1. She had honey sweet lips. They were lilac soft.

2. She had saccharine sweet lips. They were blossom soft.

3. She had sugar sweet lips. They were butter soft.

4. She had cherry sweet lips. They were beeswax soft.

5. She had sherbet sweet lips. They were pillow soft.



a cheerful personality a bubbly personality an elegant personality a demure personality a winning  personality
a joyous personality a bouncy personality a ladylike personality a genteel personality an infectious personality

1. She had a cheerful character.

2. She had a bubbly outlook.

3. She had a ladylike temperament.

4. She had a genteel persona.

5. She had a winning disposition.

                                                  A SWEET VOICE

a soothing voice a sugary voice a nectarine voice a dulcet voice a melodious voice
a songbird sweet voice a syrup sweet voice a saccharine voice a dulcimer sweet voice a mellifluous voice

1. She had a songbird sweet voice and her hair blazed in the sun.

2. She had a syrup sweet voice and her hair flashed in the sun.

3. She had a nectarine voice and her hair glinted in the sun.

4. She had a dulcimer sweet voice and her hair gleamed in the sun’s rays.

5. She had a melodious voice and her opulent hair glittered in the beams of the sun.


grungy vibrant chic voguish cosmopolitan
gothic kidult retro fluoro naff

1. She wore gothic clothes in a rebellious way.

2. She wore kidult clothes in an offbeat way.

3. She wore chic, shredded clothes in a mutinous way.

4. She wore fluoro clothes in a non-conforming way.

5. She wore bleached, naff clothes in an out of kilter fashion.


1. She had a shapely figure. FIGURE

2. It was imp-thin. BODY

3. She was wasp-waisted. WAIST

4. She had glossy skin. COMPLEXION

5. She had slender eyebrows. EYEBROWS

6. Her eyelashes were velvety. EYELASHES

7. She had sea-nymph ears. EARS

8. She had a dainty nose. NOSE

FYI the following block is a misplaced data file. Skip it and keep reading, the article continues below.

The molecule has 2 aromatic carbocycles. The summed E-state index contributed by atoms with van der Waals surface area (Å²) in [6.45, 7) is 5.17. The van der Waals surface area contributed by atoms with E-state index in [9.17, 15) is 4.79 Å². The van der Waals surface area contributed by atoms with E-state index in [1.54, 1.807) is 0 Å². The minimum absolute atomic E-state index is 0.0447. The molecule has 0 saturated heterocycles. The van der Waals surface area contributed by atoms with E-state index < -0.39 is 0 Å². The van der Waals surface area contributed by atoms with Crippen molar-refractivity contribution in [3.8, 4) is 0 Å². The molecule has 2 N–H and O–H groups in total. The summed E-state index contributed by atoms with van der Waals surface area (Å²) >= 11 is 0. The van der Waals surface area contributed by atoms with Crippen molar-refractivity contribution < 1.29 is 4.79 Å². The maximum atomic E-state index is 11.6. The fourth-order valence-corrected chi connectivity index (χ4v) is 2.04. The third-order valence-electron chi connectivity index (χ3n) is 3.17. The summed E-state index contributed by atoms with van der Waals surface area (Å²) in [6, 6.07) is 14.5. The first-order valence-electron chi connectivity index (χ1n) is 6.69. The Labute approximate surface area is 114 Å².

9. She had shiny, halo-white teeth. TEETH

10. Her fingernails were varnished. FINGERNAILS

11. Her hair was molten-red. RED HAIR

12. Her hair was ebony-black. BLACK HAIR

13. Her hair was sunrise-gold. GOLD HAIR

14. She had coils of leaf-brown hair. BROWN HAIR

15. She had rapture-blue eyes. BLUE EYES

16. She had pouting lips. SHAPE OF LIPS

17. She had syrup-sweet lips. SWEET LIPS

18. She had a joyous personality. PERSONALITY

19. She had a soothing voice. SWEET VOICE

20. She wore grungy clothes. CLOTHES


                                        LEVEL 2: A BASIC PARAGRAPH

She had a sculpted figure which was twine-thin. Her waist was tapered and she had a burnished complexion. A pair of arched eyebrows looked down on sweeping eyelashes. Her delicate ears framed a button nose. A set of dazzling, angel-white teeth gleamed as she blew gently on her carmine-red fingernails. It was a pleasure to see her flowing, moon shadow-black hair. Her enticing, constellation-blue eyes gazed at me over her puffy, heart shaped lips. Her lips tasted strawberry sweet when I kissed her. She had a bouncy personality and a sugary voice, which I adored. Not content to be just another drone, she wore vibrant clothes.


I first met her on a holiday to an exotic country. The moons delicate light had just turned the world a-flame with silver when I saw her. She had a comely figure which was stem-thin. Her curvilinear waist didn’t surprise me as much as the saffron tint to her complexion. She must be a native, I thought to myself. Her crescent shaped eyebrows inclined slightly as she saw me staring at her. I yelped at being caught. Her languid eyelashes of velvet-black blinked once slowly, as if to invite me over.

When I came closer, I noticed her scrolled ears and her elegant nose. She nuzzled me with her nose and I couldn’t believe it. It was the custom for her people, I reckoned. It was love at first light. Her luminous, heavenly-white teeth flashed as she pawed at me with her film star nails. Her hair was a glorious tumble of star beam-gold and her virility-brown eyes set my heart a-thump. Her oxbow lips positively drooled with goodness. Oh! Those sugar candy-sweet lips, her elegant personality, all mesmerized me. She may not have had a saccharine voice or retro clothes, but what do you expect when two Labrador pups meet in a dog pound?


                                        LEVEL 4: ADVANCED PARAGRAPHS

Her Amazonian figure sat well on her wafer-thin body. She had a decanter shaped waist and her complexion had an impeccable, ochrous hue. Her pencil-thin eyebrows eased down gently to her black, beetle’s-leg eyelashes. A sculptor could not have fashioned her seraph’s ears and pixie’s nose any better.